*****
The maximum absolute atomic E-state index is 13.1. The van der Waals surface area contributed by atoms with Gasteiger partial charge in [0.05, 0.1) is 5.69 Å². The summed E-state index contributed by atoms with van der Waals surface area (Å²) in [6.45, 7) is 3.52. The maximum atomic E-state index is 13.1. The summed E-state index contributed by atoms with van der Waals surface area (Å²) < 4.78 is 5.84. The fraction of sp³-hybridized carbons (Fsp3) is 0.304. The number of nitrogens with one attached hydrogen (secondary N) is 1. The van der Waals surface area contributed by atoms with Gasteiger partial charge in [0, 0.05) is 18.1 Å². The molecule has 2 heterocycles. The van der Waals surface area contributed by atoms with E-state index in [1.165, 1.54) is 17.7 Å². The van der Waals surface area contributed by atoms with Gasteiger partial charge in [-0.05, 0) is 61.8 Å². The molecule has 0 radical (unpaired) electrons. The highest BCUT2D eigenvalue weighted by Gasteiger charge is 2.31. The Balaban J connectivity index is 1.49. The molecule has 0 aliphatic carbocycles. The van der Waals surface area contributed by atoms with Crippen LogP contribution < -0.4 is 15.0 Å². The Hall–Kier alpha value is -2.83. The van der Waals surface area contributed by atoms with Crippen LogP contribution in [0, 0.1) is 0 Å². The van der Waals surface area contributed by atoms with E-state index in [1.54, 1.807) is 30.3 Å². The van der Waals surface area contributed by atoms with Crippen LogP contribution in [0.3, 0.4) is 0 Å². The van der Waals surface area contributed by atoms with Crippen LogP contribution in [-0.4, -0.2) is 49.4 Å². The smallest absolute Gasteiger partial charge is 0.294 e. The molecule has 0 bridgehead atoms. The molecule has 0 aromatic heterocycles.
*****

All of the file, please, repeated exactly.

The maximum absolute atomic E-state index is 13.1. The van der Waals surface area contributed by atoms with Gasteiger partial charge in [0.05, 0.1) is 5.69 Å². The summed E-state index contributed by atoms with van der Waals surface area (Å²) in [6.45, 7) is 3.52. The maximum atomic E-state index is 13.1. The summed E-state index contributed by atoms with van der Waals surface area (Å²) < 4.78 is 5.84. The fraction of sp³-hybridized carbons (Fsp3) is 0.304. The number of nitrogens with one attached hydrogen (secondary N) is 1. The van der Waals surface area contributed by atoms with Gasteiger partial charge in [0, 0.05) is 18.1 Å². The molecule has 2 heterocycles. The van der Waals surface area contributed by atoms with E-state index in [1.165, 1.54) is 17.7 Å². The van der Waals surface area contributed by atoms with Gasteiger partial charge in [-0.05, 0) is 61.8 Å². The molecule has 0 radical (unpaired) electrons. The highest BCUT2D eigenvalue weighted by Gasteiger charge is 2.31. The Balaban J connectivity index is 1.49. The molecule has 0 aliphatic carbocycles. The van der Waals surface area contributed by atoms with Crippen LogP contribution < -0.4 is 15.0 Å². The Hall–Kier alpha value is -2.83. The van der Waals surface area contributed by atoms with Crippen LogP contribution in [0, 0.1) is 0 Å². The van der Waals surface area contributed by atoms with E-state index in [1.54, 1.807) is 30.3 Å². The van der Waals surface area contributed by atoms with Crippen LogP contribution in [0.3, 0.4) is 0 Å². The van der Waals surface area contributed by atoms with Crippen LogP contribution in [-0.4, -0.2) is 49.4 Å². The smallest absolute Gasteiger partial charge is 0.294 e. The molecule has 0 bridgehead atoms. The molecule has 0 aromatic heterocycles.